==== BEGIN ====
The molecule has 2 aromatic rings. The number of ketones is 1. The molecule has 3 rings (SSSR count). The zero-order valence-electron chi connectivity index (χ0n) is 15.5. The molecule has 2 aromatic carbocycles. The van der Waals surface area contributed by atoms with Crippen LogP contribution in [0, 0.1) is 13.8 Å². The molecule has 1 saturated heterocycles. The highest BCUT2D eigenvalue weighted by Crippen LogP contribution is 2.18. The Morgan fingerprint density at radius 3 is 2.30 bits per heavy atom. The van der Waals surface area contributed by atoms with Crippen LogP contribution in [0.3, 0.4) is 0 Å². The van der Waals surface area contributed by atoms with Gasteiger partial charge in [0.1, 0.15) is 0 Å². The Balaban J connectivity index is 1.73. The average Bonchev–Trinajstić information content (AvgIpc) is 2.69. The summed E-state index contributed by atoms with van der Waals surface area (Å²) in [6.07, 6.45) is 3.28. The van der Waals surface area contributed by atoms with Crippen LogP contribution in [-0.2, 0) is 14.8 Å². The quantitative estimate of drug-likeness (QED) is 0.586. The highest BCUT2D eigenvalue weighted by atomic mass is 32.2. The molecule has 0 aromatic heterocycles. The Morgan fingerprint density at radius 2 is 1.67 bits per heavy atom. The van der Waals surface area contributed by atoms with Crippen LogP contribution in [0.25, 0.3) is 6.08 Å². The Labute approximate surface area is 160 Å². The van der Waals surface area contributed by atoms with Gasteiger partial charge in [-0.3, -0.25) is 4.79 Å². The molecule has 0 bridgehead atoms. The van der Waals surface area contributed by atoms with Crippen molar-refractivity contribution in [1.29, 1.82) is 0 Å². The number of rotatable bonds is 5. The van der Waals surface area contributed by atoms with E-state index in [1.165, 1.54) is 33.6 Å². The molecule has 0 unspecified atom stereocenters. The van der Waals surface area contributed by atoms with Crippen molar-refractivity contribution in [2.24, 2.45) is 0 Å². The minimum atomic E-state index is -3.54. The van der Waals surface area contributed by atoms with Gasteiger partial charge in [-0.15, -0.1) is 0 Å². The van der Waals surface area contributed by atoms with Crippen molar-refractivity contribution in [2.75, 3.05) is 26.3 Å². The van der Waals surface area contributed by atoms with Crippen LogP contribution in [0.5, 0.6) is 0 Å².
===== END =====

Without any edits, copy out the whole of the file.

The molecule has 2 aromatic rings. The number of ketones is 1. The molecule has 3 rings (SSSR count). The zero-order valence-electron chi connectivity index (χ0n) is 15.5. The molecule has 2 aromatic carbocycles. The van der Waals surface area contributed by atoms with Crippen LogP contribution in [0, 0.1) is 13.8 Å². The molecule has 1 saturated heterocycles. The highest BCUT2D eigenvalue weighted by Crippen LogP contribution is 2.18. The Morgan fingerprint density at radius 3 is 2.30 bits per heavy atom. The van der Waals surface area contributed by atoms with Crippen LogP contribution in [0.3, 0.4) is 0 Å². The van der Waals surface area contributed by atoms with Gasteiger partial charge in [0.1, 0.15) is 0 Å². The Balaban J connectivity index is 1.73. The average Bonchev–Trinajstić information content (AvgIpc) is 2.69. The summed E-state index contributed by atoms with van der Waals surface area (Å²) in [6.07, 6.45) is 3.28. The van der Waals surface area contributed by atoms with Crippen LogP contribution in [-0.2, 0) is 14.8 Å². The quantitative estimate of drug-likeness (QED) is 0.586. The highest BCUT2D eigenvalue weighted by atomic mass is 32.2. The molecule has 0 aromatic heterocycles. The Morgan fingerprint density at radius 2 is 1.67 bits per heavy atom. The van der Waals surface area contributed by atoms with Crippen LogP contribution in [0.25, 0.3) is 6.08 Å². The Labute approximate surface area is 160 Å². The van der Waals surface area contributed by atoms with Gasteiger partial charge in [-0.3, -0.25) is 4.79 Å². The molecule has 0 bridgehead atoms. The van der Waals surface area contributed by atoms with Crippen molar-refractivity contribution in [1.29, 1.82) is 0 Å². The number of rotatable bonds is 5. The van der Waals surface area contributed by atoms with E-state index in [1.165, 1.54) is 33.6 Å². The molecule has 0 unspecified atom stereocenters. The van der Waals surface area contributed by atoms with Crippen molar-refractivity contribution in [2.24, 2.45) is 0 Å². The minimum atomic E-state index is -3.54. The van der Waals surface area contributed by atoms with Gasteiger partial charge in [-0.15, -0.1) is 0 Å². The van der Waals surface area contributed by atoms with Crippen molar-refractivity contribution in [2.75, 3.05) is 26.3 Å². The van der Waals surface area contributed by atoms with Crippen LogP contribution in [0.5, 0.6) is 0 Å².